The final rules for the Fundamental Review of the Trading Book (FRTB) regulations were published last year and although details of how the regulators in each jurisdiction will implement them remain ill-defined, we know the changes are coming and that now is the time to prepare. FRTB, part of the Basel III rules, will transform how banks manage their capital requirements and how they are structured and managed internally.
The rules at a local level are not yet granular enough for banks to confidently implement them. This makes preparation difficult and the deadline of January 2020 is not far off considering the massive scale of the changes. Financial institutions need to get lean, efficient and ultimately prepare well ahead of this change. With this in mind, we propose some critical steps to help during this period of uncertainty.
Step 1: understanding the scale of the changes
The implementation of FRTB will be substantial and incur significant costs. If you haven’t already done so, setting up a programme to ensure good governance and structure is critical. It’s important for the FRTB team to establish contact with stakeholder groups early on as they will be assessing the potential impacts based on findings from the team, as well as those assessed internally.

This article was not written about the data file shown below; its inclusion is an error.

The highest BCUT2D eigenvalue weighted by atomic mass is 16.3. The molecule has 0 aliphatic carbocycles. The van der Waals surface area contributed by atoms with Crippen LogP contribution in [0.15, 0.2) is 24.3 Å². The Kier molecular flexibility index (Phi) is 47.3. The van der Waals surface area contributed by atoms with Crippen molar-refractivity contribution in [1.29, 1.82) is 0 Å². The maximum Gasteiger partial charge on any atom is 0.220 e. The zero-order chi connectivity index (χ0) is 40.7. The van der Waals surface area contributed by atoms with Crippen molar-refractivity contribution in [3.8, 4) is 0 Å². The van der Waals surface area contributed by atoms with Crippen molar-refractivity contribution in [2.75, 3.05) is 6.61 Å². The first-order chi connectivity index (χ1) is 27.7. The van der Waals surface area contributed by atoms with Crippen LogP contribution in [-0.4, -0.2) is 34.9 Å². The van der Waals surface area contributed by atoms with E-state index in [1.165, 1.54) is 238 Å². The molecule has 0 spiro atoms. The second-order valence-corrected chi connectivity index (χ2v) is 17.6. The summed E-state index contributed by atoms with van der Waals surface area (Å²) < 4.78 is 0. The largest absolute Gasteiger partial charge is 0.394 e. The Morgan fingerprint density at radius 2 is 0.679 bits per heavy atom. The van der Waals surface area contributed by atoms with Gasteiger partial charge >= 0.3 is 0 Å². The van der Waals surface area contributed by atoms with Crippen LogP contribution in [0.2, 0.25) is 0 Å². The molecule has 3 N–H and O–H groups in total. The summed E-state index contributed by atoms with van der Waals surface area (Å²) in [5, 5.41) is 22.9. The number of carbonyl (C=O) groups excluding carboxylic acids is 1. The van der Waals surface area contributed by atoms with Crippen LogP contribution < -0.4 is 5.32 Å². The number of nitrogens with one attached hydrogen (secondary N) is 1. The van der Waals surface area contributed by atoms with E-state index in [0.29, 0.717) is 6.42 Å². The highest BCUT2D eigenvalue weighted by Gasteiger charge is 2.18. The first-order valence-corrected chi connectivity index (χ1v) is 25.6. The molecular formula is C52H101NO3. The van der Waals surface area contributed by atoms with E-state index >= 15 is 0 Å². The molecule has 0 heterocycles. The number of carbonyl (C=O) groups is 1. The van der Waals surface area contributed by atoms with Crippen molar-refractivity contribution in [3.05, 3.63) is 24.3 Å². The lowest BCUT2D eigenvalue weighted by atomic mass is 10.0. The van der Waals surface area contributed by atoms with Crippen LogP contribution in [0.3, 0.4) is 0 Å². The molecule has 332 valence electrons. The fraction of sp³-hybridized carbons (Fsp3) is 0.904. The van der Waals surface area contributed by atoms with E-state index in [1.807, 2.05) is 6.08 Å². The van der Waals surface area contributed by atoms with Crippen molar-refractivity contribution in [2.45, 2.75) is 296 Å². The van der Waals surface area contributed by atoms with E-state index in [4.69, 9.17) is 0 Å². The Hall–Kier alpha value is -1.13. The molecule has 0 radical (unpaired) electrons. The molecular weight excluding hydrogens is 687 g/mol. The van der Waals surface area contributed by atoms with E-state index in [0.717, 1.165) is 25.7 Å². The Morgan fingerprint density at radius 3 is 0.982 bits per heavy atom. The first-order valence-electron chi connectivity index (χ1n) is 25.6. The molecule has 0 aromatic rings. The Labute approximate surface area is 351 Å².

Step 2: get lean, quickly
The estimated costs of implementing FRTB will double or quadruple the business costs across a bank. It’s important to reduce costs while aligning procedures and systems to stay competitive and ensure you have the right mix of desks to operate your business. Streamlining business and IT processes, implementing automation in areas such as back testing, consolidating systems and reducing your costs per trade are all essential.
Step 3: organise your data
One of the main concerns the various regulatory programmes have raised for banks relates to the completeness and consistency of their data sourced from multiple systems. Additionally, business desks will potentially need to produce up to 60 times more data than current levels for certain desks. The subsequent increased workload for regulators will be enormous. In preparation, allocating more resources and processes to interpret the data is essential.
This has been a brief look at only some of the critical topics within FRTB. What is known is that it’s coming – what’s not known is how the banking world will look once local interpretations of the regulations are finalised.